If you happened to wake from a two-year nap today, you might be surprised to read that content is the new, and only, solution for marketing success. You would wonder, what happened to all the fundamentals? Article after blog post after conference session after more articles – all about “creating, branding and marketing content.”
Over the next few days, we shall, for posterity's sake, peel apart this rather large and odorous onion.
In each part of our series, we will assess one of the main types of content. Today we review one that has no real name, just a derogatory label: “content farm.” We believe that is too kind. Nothing is really nurtured or grown on a content farm. The content is dead on arrival. Dead on planting, if you will.
Exhibit A is a company called Demand Media. Its core business model is simple – sign up hundreds of freelance writers to churn out thin-as-tissue “how to” articles, spread it across the Interwebs like so much manure, and pay them pennies on the, er, pennies of advertising revenue.
We told you here, six months after Demand Media’s IPO, that its business was doomed…that it could not scale as a public company with shareholders clamoring for 15% annual growth.
It has come to pass, pretty much as we predicted. Although Google Panda, a series of NSA-like search engine algorithm changes, was a big factor in throttling Demand Media’s revenue growth from “content” throughout 2011, the company seemed to be back on track in early 2012.
But when you string the 2012 quarterly numbers up to the present, you will notice an interesting trend in Demand Media’s online ad revenue growth.
Q2-2012: + 9.3 %
Q3-2012: + 6.3 %
Q4-2012: + 6.0 %
Q1-2013: minus 3.9 %
Q2-2013: + 0.8 %
Q3-2013: minus 9.4 %
The trend is obvious. And now Demand Media is stuck at a quarterly run rate of $55 million in content ad revenue, plus or minus a couple of hack “how to” articles.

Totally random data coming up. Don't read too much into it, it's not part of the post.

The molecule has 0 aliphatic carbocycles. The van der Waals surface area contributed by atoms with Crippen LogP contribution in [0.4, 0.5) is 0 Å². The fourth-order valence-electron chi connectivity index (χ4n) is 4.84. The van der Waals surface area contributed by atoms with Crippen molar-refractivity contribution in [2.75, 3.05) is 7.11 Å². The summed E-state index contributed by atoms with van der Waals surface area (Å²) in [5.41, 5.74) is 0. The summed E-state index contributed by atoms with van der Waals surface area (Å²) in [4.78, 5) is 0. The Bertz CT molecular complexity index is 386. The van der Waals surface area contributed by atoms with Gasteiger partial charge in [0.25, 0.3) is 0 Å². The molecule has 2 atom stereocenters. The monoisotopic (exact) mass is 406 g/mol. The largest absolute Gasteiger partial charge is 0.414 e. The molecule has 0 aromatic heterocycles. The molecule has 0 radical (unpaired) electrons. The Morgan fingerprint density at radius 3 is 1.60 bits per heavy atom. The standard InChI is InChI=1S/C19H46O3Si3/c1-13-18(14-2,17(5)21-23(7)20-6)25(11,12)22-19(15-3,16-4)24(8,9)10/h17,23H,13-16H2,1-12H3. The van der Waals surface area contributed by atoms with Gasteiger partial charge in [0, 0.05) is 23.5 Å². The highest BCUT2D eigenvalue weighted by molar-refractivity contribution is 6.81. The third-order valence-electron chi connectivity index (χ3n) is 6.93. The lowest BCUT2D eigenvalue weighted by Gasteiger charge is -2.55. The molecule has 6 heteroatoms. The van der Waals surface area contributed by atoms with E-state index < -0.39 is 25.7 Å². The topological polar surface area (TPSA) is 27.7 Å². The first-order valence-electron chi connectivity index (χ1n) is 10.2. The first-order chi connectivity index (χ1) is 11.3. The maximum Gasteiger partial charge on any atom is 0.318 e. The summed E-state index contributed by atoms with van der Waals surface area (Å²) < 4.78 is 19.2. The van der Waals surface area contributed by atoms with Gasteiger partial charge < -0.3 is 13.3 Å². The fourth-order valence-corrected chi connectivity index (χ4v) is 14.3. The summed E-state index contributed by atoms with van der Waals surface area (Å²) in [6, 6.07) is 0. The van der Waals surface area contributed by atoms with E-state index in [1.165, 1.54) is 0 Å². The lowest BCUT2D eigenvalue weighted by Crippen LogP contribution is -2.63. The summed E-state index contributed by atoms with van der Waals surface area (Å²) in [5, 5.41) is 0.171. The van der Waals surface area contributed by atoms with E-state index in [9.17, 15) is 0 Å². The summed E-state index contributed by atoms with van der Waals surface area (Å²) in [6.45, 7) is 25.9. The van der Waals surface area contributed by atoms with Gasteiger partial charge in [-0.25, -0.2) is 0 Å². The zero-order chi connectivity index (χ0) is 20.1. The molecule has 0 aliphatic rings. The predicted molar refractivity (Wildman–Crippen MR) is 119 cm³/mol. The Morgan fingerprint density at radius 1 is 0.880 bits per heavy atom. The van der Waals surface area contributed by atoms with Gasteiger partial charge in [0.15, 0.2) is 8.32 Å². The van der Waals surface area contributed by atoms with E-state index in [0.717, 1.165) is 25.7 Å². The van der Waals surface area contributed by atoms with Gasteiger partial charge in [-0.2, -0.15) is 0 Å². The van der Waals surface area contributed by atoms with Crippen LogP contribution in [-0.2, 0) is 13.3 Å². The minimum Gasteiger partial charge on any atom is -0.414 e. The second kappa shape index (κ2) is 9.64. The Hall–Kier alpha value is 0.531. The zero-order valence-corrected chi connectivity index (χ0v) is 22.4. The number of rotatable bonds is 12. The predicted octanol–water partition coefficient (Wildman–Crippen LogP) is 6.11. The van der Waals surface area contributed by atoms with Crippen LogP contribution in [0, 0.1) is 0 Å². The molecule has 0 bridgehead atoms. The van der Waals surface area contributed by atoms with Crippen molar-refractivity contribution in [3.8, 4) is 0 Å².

Now for the “De-manned” reference in our headline. In mid-October, Demand Media’s CEO resigned. That’s right – he quit. Then just two weeks later, the brains behind the whole content farming model, “Chief Innovation Officer” Byron Reese, was sacked.
Next, the content angle on this story. Every quarter since mid-2011, Demand Media showed a double-digit increase in page views on its “owned and operated” sites (eHow, Cracked, et al.). Yet every quarter, its revenue-per-thousand views grew at a much lower rate, and actually began to DECLINE late in 2012. And every quarter thereafter.
Sure, blame Demand Media’s fall on Google Panda. But we believe that Internet users have come to understand the value, or lack thereof, of “farmed content.” Advertisers who are paying attention, who should rightly scoff at the popular notion that all content is marketable, would be wise to instruct their media buyers to stay away from content farms.
We’ll know how many advertisers are thinking judiciously about their support of content – i.e., about where to place their advertising – about one year hence, about the time that the other big content farm, About.com, has its plug just about pulled by its new owner IAC.